As my friends know I’m an avid runner I often get asked how to start running.
I cannot claim I’m a running expert nor that I tell The Running Truth about everything, but there are some tips I give to everyone when asked this question.
1. Start running 3 times a week or look for a training plan
If you’re serious about running, start running 3 times a week.
My own rule of thumb is: 2x a week is maintaining condition, 3x a week is building condition.
You can just go out and start running the same lap for weeks on end and gradually build up the distance or you can search for a training plan online (see below)
2. Run-walking does not mean you are weak.
Depending on how much in shape you are or how much you weigh, it can be a challenge to go out and instantly run 5km.
In Belgium we have the ‘start ro run’ app and I know there are ‘couch to 5k’ apps out there as well.
The goal is the same, get to 5k of running in about 10-12 weeks.
If getting there means walking-running-walking-… during this process, this is no problem at all. When you keep on running this will get upgraded to running-running faster with interval training, so this is the start of speed work.
“But I’ve gone running for 20minutes and I barely broke a sweat” – Trust me: this will change 🙂
3. Don’t want too much too fast.
This follows up on my last sentence from tip #2.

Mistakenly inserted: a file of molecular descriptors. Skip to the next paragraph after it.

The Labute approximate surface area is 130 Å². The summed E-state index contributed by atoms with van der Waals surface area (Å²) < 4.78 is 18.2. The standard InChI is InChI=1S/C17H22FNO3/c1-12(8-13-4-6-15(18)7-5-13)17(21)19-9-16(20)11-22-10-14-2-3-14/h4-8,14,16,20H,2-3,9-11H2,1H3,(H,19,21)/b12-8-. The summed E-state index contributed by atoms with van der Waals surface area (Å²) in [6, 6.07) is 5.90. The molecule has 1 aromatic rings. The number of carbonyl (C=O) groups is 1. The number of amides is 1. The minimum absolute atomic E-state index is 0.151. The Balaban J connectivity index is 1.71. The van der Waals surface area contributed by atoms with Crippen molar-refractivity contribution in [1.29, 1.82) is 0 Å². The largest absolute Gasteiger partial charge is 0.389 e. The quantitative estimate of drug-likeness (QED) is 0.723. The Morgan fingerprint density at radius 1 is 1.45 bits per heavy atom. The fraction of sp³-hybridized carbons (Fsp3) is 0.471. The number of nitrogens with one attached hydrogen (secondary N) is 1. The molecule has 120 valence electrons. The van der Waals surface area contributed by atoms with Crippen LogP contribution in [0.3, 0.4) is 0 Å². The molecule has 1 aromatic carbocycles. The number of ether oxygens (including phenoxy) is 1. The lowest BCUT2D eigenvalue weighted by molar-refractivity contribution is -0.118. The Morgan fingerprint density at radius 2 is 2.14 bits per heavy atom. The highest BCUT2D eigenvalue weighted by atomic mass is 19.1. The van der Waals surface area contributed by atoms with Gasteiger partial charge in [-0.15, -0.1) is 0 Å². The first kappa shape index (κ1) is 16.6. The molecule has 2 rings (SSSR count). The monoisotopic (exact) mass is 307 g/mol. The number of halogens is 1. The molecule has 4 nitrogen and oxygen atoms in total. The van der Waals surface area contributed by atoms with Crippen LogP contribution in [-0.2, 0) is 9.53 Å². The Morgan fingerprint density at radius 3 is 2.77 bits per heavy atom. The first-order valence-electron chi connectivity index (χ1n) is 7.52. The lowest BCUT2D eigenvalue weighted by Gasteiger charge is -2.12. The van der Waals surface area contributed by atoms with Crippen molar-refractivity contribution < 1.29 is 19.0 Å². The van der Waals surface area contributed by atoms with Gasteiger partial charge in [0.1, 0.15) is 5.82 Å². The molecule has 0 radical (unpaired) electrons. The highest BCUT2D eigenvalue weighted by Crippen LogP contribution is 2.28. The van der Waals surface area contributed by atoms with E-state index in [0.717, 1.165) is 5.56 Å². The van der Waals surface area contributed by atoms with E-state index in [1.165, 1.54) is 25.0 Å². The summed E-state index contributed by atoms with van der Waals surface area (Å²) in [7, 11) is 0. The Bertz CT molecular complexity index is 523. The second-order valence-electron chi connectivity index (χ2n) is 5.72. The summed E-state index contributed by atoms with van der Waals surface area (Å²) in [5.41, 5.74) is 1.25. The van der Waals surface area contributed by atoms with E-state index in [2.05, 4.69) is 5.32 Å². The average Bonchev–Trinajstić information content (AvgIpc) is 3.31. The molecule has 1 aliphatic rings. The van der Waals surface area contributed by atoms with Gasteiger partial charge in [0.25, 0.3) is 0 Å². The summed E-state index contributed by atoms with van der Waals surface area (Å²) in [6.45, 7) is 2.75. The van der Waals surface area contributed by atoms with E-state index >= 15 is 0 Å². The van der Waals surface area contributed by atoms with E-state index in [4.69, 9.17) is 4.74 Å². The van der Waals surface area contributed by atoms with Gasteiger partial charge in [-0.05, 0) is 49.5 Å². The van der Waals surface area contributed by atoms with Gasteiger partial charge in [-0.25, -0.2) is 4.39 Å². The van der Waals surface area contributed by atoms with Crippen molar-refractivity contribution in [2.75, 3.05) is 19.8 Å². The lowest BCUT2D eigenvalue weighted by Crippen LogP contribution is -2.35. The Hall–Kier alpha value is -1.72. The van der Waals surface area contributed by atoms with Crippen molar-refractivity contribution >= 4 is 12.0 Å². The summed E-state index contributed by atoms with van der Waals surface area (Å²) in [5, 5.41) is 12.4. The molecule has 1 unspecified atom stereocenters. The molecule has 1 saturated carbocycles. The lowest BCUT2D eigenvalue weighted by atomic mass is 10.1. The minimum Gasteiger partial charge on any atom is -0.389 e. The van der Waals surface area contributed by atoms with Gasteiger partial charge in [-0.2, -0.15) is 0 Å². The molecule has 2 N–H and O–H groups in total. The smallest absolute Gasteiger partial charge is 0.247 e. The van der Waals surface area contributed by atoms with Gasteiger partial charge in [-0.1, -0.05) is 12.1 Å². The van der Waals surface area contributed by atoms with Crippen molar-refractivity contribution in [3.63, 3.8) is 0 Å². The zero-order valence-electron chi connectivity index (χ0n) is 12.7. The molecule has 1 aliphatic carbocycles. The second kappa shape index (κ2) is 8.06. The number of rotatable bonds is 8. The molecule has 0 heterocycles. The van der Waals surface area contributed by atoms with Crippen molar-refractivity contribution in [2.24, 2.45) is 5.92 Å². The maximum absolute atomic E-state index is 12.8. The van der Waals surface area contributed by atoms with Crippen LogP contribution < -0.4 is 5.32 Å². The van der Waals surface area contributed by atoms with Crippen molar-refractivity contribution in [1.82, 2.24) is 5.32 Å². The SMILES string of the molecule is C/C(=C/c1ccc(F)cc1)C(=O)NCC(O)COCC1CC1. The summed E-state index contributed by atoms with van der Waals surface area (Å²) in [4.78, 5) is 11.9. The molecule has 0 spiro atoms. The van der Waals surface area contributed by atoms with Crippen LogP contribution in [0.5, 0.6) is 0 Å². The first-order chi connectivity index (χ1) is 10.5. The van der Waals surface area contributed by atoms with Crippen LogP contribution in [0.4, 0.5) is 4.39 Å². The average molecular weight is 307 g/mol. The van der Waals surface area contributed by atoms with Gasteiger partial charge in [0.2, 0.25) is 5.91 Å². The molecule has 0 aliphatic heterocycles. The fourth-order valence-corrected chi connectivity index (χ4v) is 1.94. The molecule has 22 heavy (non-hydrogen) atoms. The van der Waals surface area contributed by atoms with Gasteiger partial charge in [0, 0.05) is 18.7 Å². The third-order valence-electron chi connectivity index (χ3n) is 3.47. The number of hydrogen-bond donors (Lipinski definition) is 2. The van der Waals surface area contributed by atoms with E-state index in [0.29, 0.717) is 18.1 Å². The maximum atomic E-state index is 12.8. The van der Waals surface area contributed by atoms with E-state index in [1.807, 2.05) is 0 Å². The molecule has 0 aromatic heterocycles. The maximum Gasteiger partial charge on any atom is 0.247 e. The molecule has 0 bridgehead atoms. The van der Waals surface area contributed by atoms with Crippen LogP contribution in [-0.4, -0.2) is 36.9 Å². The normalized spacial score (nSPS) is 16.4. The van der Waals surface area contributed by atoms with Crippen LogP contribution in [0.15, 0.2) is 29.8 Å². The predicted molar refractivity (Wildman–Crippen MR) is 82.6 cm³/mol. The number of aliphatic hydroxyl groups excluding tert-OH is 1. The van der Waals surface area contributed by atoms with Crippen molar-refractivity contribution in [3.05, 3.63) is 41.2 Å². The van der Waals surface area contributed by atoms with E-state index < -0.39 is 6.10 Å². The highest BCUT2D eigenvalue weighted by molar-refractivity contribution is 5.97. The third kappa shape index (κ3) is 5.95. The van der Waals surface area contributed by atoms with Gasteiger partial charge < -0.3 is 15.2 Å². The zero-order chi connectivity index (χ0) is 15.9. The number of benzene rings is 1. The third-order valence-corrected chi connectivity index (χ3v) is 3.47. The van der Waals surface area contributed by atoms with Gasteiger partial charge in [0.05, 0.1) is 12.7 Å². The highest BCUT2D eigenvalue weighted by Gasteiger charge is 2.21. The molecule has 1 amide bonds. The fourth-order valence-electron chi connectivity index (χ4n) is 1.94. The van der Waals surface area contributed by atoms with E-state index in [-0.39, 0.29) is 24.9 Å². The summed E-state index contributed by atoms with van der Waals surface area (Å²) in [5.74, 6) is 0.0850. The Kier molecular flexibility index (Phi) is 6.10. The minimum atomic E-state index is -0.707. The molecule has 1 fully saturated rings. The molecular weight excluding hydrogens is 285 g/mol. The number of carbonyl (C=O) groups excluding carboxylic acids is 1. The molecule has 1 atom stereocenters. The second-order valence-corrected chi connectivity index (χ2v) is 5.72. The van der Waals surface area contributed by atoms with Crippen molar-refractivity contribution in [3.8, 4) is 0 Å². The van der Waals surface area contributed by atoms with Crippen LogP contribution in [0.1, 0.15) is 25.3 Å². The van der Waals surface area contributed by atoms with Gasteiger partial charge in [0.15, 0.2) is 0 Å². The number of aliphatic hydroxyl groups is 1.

It can be that you go running and barely broke a sweat, this does not mean you can skip a week in your training, they are designed like this with a reason.
If you do not follow a specific training plan, don’t just double your distance without thinking it through.
Your body (joints, muscles, lungs, …) needs to adapt to distance and impact. So build up slowly if you don’t want to get injured.
4. If you feel some joints struggling in your legs it might be time to buy proper running shoes
Proper running have an average high cost (it’s soon about €120) and that’s quite an investment if you’re not sure if you’re serious about running. The advantage is high though! If you can find a store where they can check your gait and do a funded proposition of running shoes it’s worth every cent.
Your joints will thank you, the chance of injury is much smaller and you will feel like you walk on clouds. Bear in mind that this is about the only investment you need to make. Clothing, water bags, … can be bought very cheap at the start of your running career, once you know what you like/dislike you can do some investments there as well.
5. Next investment should be a heart rate monitor.
I swear with running in heart rate zones. So once you kept up with running a month or two I usually say people need to buy a heart rate monitor.
A person’s natural pace is around his turning point (the point where you start producing lactic acid). During the start of your training that’s not a big problem. You come from “nowhere” and will automatically gain condition.
If you’re about 3-4 months further however you should start mixing up your training and do trainings at different heart rates, hence: you need something to be able to check this: a heart rate monitor.
What I usually don’t tell is the ground people need to run on.
I live near the beach and people often ask me if it’s better or not to run on the beach. I just cannot give a short answer to that.
For some it’s better, for most it’s not. Yes it’s softer and your joints will benefit, but that’s about the only advantage.
The beach is seldom flat or all proper hard sand.
Mentally it can be very hard because you won’t run consistent laps at all.
Especially if you have proper shoes,I’d say you’re better of with a flat stroke of asphalt.
Do you agree/disagree with this starting tips?
Do you have anything to add?